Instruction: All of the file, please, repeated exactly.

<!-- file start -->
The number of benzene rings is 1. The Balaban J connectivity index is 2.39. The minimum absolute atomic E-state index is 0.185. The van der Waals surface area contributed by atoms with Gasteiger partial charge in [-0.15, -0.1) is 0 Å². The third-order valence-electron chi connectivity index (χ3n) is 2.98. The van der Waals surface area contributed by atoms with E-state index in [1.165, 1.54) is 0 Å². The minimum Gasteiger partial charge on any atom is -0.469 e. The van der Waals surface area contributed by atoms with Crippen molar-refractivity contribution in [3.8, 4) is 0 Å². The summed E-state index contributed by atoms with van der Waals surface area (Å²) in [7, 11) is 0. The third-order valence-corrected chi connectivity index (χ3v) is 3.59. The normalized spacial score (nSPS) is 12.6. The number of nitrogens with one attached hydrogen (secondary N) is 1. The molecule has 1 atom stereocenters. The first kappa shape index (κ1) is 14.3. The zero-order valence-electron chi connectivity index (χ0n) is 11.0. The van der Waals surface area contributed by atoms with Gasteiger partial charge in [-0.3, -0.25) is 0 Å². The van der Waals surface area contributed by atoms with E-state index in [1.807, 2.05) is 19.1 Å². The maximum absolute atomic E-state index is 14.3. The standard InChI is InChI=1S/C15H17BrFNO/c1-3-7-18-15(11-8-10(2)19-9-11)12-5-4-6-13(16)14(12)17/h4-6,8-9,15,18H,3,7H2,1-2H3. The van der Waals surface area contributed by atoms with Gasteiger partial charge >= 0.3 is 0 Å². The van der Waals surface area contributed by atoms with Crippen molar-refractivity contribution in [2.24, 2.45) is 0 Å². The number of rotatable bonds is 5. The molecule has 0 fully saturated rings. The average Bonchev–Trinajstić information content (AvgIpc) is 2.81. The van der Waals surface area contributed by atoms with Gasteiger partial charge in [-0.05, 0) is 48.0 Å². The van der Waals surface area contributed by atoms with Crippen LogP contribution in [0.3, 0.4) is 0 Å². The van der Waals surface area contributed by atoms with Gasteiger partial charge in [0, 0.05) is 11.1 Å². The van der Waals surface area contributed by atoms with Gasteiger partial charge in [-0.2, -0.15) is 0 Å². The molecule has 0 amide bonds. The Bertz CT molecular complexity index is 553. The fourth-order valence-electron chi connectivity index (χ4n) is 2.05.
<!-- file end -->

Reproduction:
The number of benzene rings is 1. The Balaban J connectivity index is 2.39. The minimum absolute atomic E-state index is 0.185. The van der Waals surface area contributed by atoms with Gasteiger partial charge in [-0.15, -0.1) is 0 Å². The third-order valence-electron chi connectivity index (χ3n) is 2.98. The van der Waals surface area contributed by atoms with E-state index in [1.165, 1.54) is 0 Å². The minimum Gasteiger partial charge on any atom is -0.469 e. The van der Waals surface area contributed by atoms with Crippen molar-refractivity contribution in [3.8, 4) is 0 Å². The summed E-state index contributed by atoms with van der Waals surface area (Å²) in [7, 11) is 0. The third-order valence-corrected chi connectivity index (χ3v) is 3.59. The normalized spacial score (nSPS) is 12.6. The number of nitrogens with one attached hydrogen (secondary N) is 1. The molecule has 1 atom stereocenters. The first kappa shape index (κ1) is 14.3. The zero-order valence-electron chi connectivity index (χ0n) is 11.0. The van der Waals surface area contributed by atoms with Gasteiger partial charge in [-0.3, -0.25) is 0 Å². The van der Waals surface area contributed by atoms with E-state index in [1.807, 2.05) is 19.1 Å². The maximum absolute atomic E-state index is 14.3. The standard InChI is InChI=1S/C15H17BrFNO/c1-3-7-18-15(11-8-10(2)19-9-11)12-5-4-6-13(16)14(12)17/h4-6,8-9,15,18H,3,7H2,1-2H3. The van der Waals surface area contributed by atoms with Gasteiger partial charge >= 0.3 is 0 Å². The van der Waals surface area contributed by atoms with Crippen molar-refractivity contribution in [2.24, 2.45) is 0 Å². The number of rotatable bonds is 5. The molecule has 0 fully saturated rings. The average Bonchev–Trinajstić information content (AvgIpc) is 2.81. The van der Waals surface area contributed by atoms with Gasteiger partial charge in [-0.05, 0) is 48.0 Å². The van der Waals surface area contributed by atoms with Crippen LogP contribution in [0.3, 0.4) is 0 Å². The van der Waals surface area contributed by atoms with Gasteiger partial charge in [0, 0.05) is 11.1 Å². The van der Waals surface area contributed by atoms with Gasteiger partial charge in [-0.2, -0.15) is 0 Å². The molecule has 0 amide bonds. The Bertz CT molecular complexity index is 553. The fourth-order valence-electron chi connectivity index (χ4n) is 2.05.